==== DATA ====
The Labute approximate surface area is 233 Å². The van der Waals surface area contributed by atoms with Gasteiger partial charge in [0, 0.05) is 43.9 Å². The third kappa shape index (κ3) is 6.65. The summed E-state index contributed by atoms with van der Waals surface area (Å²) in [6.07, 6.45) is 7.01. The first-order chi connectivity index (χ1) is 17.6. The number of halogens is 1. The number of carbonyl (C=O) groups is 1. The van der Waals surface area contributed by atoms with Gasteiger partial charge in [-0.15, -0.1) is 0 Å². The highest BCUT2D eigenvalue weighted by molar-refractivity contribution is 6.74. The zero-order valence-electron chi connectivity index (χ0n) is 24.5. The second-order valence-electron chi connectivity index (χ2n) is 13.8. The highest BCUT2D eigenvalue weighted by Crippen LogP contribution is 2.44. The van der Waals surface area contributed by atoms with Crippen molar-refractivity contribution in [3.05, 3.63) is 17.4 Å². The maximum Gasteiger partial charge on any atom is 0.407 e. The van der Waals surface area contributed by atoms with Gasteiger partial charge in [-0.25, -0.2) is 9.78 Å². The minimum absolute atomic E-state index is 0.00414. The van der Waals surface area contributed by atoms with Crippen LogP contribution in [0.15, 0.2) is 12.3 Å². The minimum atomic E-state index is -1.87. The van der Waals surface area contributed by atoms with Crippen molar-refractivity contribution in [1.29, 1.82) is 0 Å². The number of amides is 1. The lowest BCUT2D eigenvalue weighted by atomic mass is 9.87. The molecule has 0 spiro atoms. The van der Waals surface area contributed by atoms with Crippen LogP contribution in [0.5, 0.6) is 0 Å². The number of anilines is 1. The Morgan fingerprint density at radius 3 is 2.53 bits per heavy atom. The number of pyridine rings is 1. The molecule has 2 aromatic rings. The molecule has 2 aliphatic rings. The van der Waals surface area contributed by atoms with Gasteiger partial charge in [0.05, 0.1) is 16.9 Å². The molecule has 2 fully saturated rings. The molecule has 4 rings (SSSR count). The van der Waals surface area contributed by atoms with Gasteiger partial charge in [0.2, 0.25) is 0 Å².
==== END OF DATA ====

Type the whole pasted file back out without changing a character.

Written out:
The Labute approximate surface area is 233 Å². The van der Waals surface area contributed by atoms with Gasteiger partial charge in [0, 0.05) is 43.9 Å². The third kappa shape index (κ3) is 6.65. The summed E-state index contributed by atoms with van der Waals surface area (Å²) in [6.07, 6.45) is 7.01. The first-order chi connectivity index (χ1) is 17.6. The number of halogens is 1. The number of carbonyl (C=O) groups is 1. The van der Waals surface area contributed by atoms with Gasteiger partial charge in [-0.15, -0.1) is 0 Å². The highest BCUT2D eigenvalue weighted by molar-refractivity contribution is 6.74. The zero-order valence-electron chi connectivity index (χ0n) is 24.5. The second-order valence-electron chi connectivity index (χ2n) is 13.8. The highest BCUT2D eigenvalue weighted by Crippen LogP contribution is 2.44. The van der Waals surface area contributed by atoms with Crippen molar-refractivity contribution in [3.05, 3.63) is 17.4 Å². The maximum Gasteiger partial charge on any atom is 0.407 e. The van der Waals surface area contributed by atoms with Gasteiger partial charge in [-0.25, -0.2) is 9.78 Å². The minimum absolute atomic E-state index is 0.00414. The van der Waals surface area contributed by atoms with Crippen LogP contribution in [0.15, 0.2) is 12.3 Å². The minimum atomic E-state index is -1.87. The van der Waals surface area contributed by atoms with Crippen molar-refractivity contribution in [1.29, 1.82) is 0 Å². The number of amides is 1. The lowest BCUT2D eigenvalue weighted by atomic mass is 9.87. The molecule has 0 spiro atoms. The van der Waals surface area contributed by atoms with Crippen LogP contribution in [0.5, 0.6) is 0 Å². The number of anilines is 1. The Morgan fingerprint density at radius 3 is 2.53 bits per heavy atom. The number of pyridine rings is 1. The molecule has 2 aromatic rings. The molecule has 2 aliphatic rings. The van der Waals surface area contributed by atoms with Gasteiger partial charge in [0.05, 0.1) is 16.9 Å². The molecule has 2 fully saturated rings. The molecule has 4 rings (SSSR count). The van der Waals surface area contributed by atoms with Gasteiger partial charge in [0.2, 0.25) is 0 Å².